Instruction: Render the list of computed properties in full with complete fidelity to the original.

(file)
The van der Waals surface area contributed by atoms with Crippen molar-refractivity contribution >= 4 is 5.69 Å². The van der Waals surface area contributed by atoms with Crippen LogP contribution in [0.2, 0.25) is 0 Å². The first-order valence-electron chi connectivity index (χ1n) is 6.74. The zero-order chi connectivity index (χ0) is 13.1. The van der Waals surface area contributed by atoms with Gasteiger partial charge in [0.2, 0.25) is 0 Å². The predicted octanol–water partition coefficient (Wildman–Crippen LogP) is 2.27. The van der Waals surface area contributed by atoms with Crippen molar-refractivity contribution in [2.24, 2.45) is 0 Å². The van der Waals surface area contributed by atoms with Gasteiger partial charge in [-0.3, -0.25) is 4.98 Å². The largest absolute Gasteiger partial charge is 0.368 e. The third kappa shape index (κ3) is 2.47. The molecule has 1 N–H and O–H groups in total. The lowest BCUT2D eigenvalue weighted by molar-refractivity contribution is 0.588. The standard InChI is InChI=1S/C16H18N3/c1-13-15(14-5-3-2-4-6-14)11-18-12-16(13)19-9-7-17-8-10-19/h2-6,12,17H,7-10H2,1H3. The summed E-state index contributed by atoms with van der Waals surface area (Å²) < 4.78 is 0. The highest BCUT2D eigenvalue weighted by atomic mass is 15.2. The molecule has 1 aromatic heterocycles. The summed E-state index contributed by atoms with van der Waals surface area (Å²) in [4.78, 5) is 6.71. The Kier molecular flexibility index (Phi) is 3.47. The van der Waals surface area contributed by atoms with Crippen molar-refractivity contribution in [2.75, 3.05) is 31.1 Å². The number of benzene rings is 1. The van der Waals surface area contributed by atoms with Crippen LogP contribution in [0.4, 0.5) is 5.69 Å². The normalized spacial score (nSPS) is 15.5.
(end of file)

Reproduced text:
The van der Waals surface area contributed by atoms with Crippen molar-refractivity contribution >= 4 is 5.69 Å². The van der Waals surface area contributed by atoms with Crippen LogP contribution in [0.2, 0.25) is 0 Å². The first-order valence-electron chi connectivity index (χ1n) is 6.74. The zero-order chi connectivity index (χ0) is 13.1. The van der Waals surface area contributed by atoms with Gasteiger partial charge in [0.2, 0.25) is 0 Å². The predicted octanol–water partition coefficient (Wildman–Crippen LogP) is 2.27. The van der Waals surface area contributed by atoms with Crippen molar-refractivity contribution in [2.24, 2.45) is 0 Å². The van der Waals surface area contributed by atoms with Gasteiger partial charge in [-0.3, -0.25) is 4.98 Å². The largest absolute Gasteiger partial charge is 0.368 e. The third kappa shape index (κ3) is 2.47. The molecule has 1 N–H and O–H groups in total. The lowest BCUT2D eigenvalue weighted by molar-refractivity contribution is 0.588. The standard InChI is InChI=1S/C16H18N3/c1-13-15(14-5-3-2-4-6-14)11-18-12-16(13)19-9-7-17-8-10-19/h2-6,12,17H,7-10H2,1H3. The summed E-state index contributed by atoms with van der Waals surface area (Å²) < 4.78 is 0. The highest BCUT2D eigenvalue weighted by atomic mass is 15.2. The molecule has 1 aromatic heterocycles. The summed E-state index contributed by atoms with van der Waals surface area (Å²) in [4.78, 5) is 6.71. The Kier molecular flexibility index (Phi) is 3.47. The van der Waals surface area contributed by atoms with Crippen molar-refractivity contribution in [2.75, 3.05) is 31.1 Å². The number of benzene rings is 1. The van der Waals surface area contributed by atoms with Crippen LogP contribution in [0.4, 0.5) is 5.69 Å². The normalized spacial score (nSPS) is 15.5.